What’s really important for Google is increasing the number of users accessing its mobile search engine. Companies will eventually go to where the users are, and spend more advertising dollars there. This will help mitigate the acquisition fee the company must pay to become the default search engine. What’s more, the gain in market share shows that Google can succeed without a specific tablet to fuel Android sales, and means fewer acquisition fees paid to Apple.

Stepping Up to the Challenge

Challenges can either expose companies’ weaknesses or present them with great opportunities. For Google, I believe the mobile migration is a great opportunity for the company. Certainly, the company is not without its problems in mobile monetization, but it is in a position to capitalize greatly on the increase in consumers buying tablets and smartphones. The obstacles Goldman Sachs points to are indeed very real, but Google is well aware of its own challenges and is already combatting them to turn them into opportunities.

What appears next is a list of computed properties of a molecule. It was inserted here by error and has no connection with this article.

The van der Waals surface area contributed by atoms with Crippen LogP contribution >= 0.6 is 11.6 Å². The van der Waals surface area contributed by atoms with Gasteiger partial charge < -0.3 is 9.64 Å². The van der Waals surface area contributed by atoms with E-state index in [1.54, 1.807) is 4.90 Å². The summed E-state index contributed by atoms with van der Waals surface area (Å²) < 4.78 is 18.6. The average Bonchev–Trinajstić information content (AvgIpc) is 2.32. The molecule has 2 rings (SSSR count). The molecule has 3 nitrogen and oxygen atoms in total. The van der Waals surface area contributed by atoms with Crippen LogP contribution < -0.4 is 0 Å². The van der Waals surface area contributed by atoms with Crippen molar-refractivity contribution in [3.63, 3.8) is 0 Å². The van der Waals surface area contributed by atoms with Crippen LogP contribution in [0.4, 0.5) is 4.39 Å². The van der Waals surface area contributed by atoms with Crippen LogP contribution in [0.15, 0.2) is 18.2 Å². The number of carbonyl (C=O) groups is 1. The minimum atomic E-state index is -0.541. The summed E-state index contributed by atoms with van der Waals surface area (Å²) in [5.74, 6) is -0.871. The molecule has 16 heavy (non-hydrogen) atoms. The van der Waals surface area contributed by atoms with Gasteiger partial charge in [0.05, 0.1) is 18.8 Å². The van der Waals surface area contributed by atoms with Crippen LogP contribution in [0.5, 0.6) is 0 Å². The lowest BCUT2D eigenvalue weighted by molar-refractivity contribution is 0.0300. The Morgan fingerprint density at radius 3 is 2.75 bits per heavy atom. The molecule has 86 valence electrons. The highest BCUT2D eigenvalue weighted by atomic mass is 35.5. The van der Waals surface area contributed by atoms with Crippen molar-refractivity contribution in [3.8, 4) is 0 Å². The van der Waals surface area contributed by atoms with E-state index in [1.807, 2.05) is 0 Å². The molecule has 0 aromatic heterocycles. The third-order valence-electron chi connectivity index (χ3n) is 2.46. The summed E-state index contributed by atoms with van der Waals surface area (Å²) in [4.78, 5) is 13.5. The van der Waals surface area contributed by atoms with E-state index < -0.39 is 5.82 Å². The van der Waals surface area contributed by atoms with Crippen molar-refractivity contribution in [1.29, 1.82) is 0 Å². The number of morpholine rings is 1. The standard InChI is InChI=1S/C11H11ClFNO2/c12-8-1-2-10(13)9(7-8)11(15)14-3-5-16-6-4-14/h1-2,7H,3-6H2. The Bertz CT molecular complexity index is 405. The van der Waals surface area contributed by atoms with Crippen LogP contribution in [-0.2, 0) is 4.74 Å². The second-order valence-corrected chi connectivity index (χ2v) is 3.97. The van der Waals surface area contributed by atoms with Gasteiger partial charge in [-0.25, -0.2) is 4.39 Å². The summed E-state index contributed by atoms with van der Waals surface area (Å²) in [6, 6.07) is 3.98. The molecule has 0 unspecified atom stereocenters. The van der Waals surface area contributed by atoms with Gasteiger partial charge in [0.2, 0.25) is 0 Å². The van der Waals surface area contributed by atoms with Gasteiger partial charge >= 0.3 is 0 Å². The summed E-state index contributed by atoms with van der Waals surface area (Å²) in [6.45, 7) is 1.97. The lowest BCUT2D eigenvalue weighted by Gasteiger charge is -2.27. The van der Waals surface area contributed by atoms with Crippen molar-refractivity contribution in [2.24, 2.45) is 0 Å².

adamlevy owns shares of Amazon.com. The Motley Fool owns shares of Apple, Amazon.com, and Google. Motley Fool newsletter services recommend Apple, Amazon.com, Google, and Goldman Sachs Group. Try any of our Foolish newsletter services free for 30 days. We Fools may not all hold the same opinions, but we all believe that considering a diverse range of insights makes us better investors. The Motley Fool has a disclosure policy. Is this post wrong? Click here. Think you can do better? Join us and write your own!